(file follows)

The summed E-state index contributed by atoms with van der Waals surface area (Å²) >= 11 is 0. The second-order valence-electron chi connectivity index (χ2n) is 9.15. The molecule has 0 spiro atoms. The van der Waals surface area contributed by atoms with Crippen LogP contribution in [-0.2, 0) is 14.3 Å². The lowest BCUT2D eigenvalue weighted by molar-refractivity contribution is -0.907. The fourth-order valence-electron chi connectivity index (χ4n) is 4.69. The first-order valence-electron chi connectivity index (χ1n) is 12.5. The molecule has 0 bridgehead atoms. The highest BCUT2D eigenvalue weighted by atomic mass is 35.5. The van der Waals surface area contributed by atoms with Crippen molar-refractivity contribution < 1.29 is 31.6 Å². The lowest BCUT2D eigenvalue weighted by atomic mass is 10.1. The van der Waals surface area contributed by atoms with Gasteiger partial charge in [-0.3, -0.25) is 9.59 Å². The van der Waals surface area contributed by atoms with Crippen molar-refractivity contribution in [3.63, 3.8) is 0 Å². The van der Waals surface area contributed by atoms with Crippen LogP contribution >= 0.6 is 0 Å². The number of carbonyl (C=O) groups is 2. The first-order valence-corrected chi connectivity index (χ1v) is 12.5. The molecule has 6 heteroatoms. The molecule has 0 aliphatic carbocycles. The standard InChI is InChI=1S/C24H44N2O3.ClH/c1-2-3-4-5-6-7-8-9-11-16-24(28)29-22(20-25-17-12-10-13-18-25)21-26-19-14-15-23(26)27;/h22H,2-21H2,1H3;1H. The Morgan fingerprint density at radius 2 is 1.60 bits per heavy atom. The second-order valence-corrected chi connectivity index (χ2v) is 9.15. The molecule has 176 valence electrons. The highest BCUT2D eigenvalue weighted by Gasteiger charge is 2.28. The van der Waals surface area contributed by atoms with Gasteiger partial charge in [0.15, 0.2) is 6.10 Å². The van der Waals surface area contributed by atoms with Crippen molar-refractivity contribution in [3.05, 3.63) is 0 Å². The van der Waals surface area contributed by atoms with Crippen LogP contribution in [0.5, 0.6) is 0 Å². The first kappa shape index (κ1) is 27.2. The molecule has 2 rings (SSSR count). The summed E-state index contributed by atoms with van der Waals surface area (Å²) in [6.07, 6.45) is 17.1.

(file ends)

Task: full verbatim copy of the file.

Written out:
The summed E-state index contributed by atoms with van der Waals surface area (Å²) >= 11 is 0. The second-order valence-electron chi connectivity index (χ2n) is 9.15. The molecule has 0 spiro atoms. The van der Waals surface area contributed by atoms with Crippen LogP contribution in [-0.2, 0) is 14.3 Å². The lowest BCUT2D eigenvalue weighted by molar-refractivity contribution is -0.907. The fourth-order valence-electron chi connectivity index (χ4n) is 4.69. The first-order valence-electron chi connectivity index (χ1n) is 12.5. The molecule has 0 bridgehead atoms. The highest BCUT2D eigenvalue weighted by atomic mass is 35.5. The van der Waals surface area contributed by atoms with Crippen molar-refractivity contribution < 1.29 is 31.6 Å². The lowest BCUT2D eigenvalue weighted by atomic mass is 10.1. The van der Waals surface area contributed by atoms with Gasteiger partial charge in [-0.3, -0.25) is 9.59 Å². The van der Waals surface area contributed by atoms with Crippen molar-refractivity contribution in [3.63, 3.8) is 0 Å². The van der Waals surface area contributed by atoms with Crippen LogP contribution >= 0.6 is 0 Å². The number of carbonyl (C=O) groups is 2. The first-order valence-corrected chi connectivity index (χ1v) is 12.5. The molecule has 6 heteroatoms. The molecule has 0 aliphatic carbocycles. The standard InChI is InChI=1S/C24H44N2O3.ClH/c1-2-3-4-5-6-7-8-9-11-16-24(28)29-22(20-25-17-12-10-13-18-25)21-26-19-14-15-23(26)27;/h22H,2-21H2,1H3;1H. The Morgan fingerprint density at radius 2 is 1.60 bits per heavy atom. The second-order valence-corrected chi connectivity index (χ2v) is 9.15. The molecule has 176 valence electrons. The highest BCUT2D eigenvalue weighted by Gasteiger charge is 2.28. The van der Waals surface area contributed by atoms with Gasteiger partial charge in [0.15, 0.2) is 6.10 Å². The van der Waals surface area contributed by atoms with Crippen molar-refractivity contribution in [3.05, 3.63) is 0 Å². The van der Waals surface area contributed by atoms with Crippen LogP contribution in [0.5, 0.6) is 0 Å². The first kappa shape index (κ1) is 27.2. The molecule has 2 rings (SSSR count). The summed E-state index contributed by atoms with van der Waals surface area (Å²) in [6.07, 6.45) is 17.1.